High Bill? Check for Leaks

High bills usually mean a leak, and potentially hundreds of gallons of water down the drain.

Not only is your water wasted, but it registers through your meter and could cost you as much as several hundred dollars a month.

  • Dripping Faucet: Consumes 15 gallons a day, or 60 cubic feet per month
  • Running Toilet: May consume up to 12 gallons a minute. Toilet leaks are the most common cause of high bill issues.
  • Underground Sprinkler System Issues:  Breaks in underground sprinkler pipes or damage sprinkler heads consume large amounts of water. Improperly timed sprinklers water excessively and waste water while increasing bills
  • Sump Pump with Water Operated Backup: Sump Pumps with water operated backups can become stuck in the backup mode after a power outage or develop a leak that will be discharged via the sump pump and not result in an obvious accumulation of water on the floor.  A sump pump running excessively is the sink of a problem

Please note: the excess water use, identification and repair of leaks within your private plumbing system, as well as the associated costs, are the responsibility of the property owner. If you are unable to find and repair leaks by following the steps below, or are uncomfortable operating shut-off valves, it is strongly recommended you contact a professional plumber.

Step-by-Step Instructions for Checking Water Leaks

Step 1: Check the Leak Indicator on the water meter

  • Your water meter is a Neptune meter and is typically located in the basement, crawl space, utility room, or garage.
  • Ensure no water is actively being used in the house and check the leak indicator on your water meter.  Here are some of the possible appearances for the leak indicator, as shown below.
  • If your meter looks like this, the red triangle is the leak indicator. If it is moving continuously you have a leak and go to Step 2.
  • If your meter looks like this, the red clock dial is the leak indicator. If it is moving continuously you have a leak and go to Step 2. Meter Picture Procoder Meter
  • If your meter looks like this, shine a flashlight to trigger the display.  A faucet image is the consumption indicator. If it is flashing you have intermittent consumption. If it is solid you have a continuous consumption. Proceed to Step 2.Meter Picture Ecoder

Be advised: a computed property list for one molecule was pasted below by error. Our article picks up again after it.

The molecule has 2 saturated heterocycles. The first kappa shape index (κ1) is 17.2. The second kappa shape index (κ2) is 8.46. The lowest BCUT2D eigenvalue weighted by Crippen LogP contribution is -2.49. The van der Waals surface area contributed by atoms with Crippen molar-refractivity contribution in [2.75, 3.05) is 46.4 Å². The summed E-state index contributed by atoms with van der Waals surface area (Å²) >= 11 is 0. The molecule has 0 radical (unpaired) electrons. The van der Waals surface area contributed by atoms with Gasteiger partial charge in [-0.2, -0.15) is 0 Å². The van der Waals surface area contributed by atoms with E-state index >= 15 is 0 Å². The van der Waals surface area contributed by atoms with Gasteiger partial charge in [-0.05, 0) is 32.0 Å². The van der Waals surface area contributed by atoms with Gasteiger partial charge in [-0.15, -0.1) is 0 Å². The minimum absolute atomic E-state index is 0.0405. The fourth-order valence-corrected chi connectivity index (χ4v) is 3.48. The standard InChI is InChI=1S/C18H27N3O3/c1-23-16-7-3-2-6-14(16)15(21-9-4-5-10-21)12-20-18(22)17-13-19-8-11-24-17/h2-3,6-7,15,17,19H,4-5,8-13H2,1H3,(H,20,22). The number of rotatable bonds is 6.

• If your meter looks like this, then a faucet image  is the leak indicator. If the faucet is shown, then you have continuous consumption. Proceed to Step 2.Meter Picture Mach10
  • If your meter looks like this, the red clock dial is the leak indicator. If it is moving continuously you have a leak and go to Step 2.  

Step 2: Checking for private plumbing leaks

If your Leak Detection dial is turning, the next step is to check for private plumbing leaks.

  • Depending on your level of comofort with plumbing and shut-off valves, you may want to call a professional plumber to assist you
  • Check all water-using appliances and fixtures one-by-one checking the leak indicator as you go. Turn-off valves as appropriate to isloate the problem. Appliances and fixtures include clothes washers, dishwashers, ice makers, humidifiers, boilers, irrigation systems, hose bibs, and showers, faucets, and especially toilets.
  • Some Sump Pumps have a water powered back-up that can be triggered during a power failure and use excessive water
  • If the problem is related to a toilet, go to Step 3 for more information
  • Continue until you have isolated the faulty device(s).
  • Make your repairs or have a professional plumber make the repairs.
  • Check the test dial once more to be sure the problem has been resolved.

Step 3: Checking your Toilet(s)

The most common leak in a household is caused by a faulty toilet(s). There are three ways to check for toilet leaks.

  1. Check the bowl for ripples.

  • Flush the toilet and wait five (5) minutes.
  • Check the water in the bowl for ripples.
  1. Perform a dye test.
  • Simply put a few drops of food coloring in the tank or pick up a free dye tab from Livingston Water Department at the Town Hall
  • Check the bowl in one hour 
  • Check if colored water is getting into the bowl.

If you see ripples in the bowl or if colored water is getting into the bowl, you likely have an “improper seating leak.”

This problem can be corrected, depending on the cause, by:

  • Tightening a loose handle; straightening the control arm if it is rubbing; replacing a sticking rod guide or ball rod; cleaning a corroded valve seat; or replacing a faulty tank ball
  1. Check the tank.
  • Remove the top of the tank.
  • Find the overflow tube in the center of the tank.
  • Check the water level. It should be about one (1) inch below the top of the overflow.

If the water is above the overflow, you likely have a “continuous overflow leak or

This problem can be corrected, depending on the cause, by:

  • Bending the end of the float ball rod down; replacing a float ball which has filled with water; or replacing a faulty or corroded float ball shut-off valve.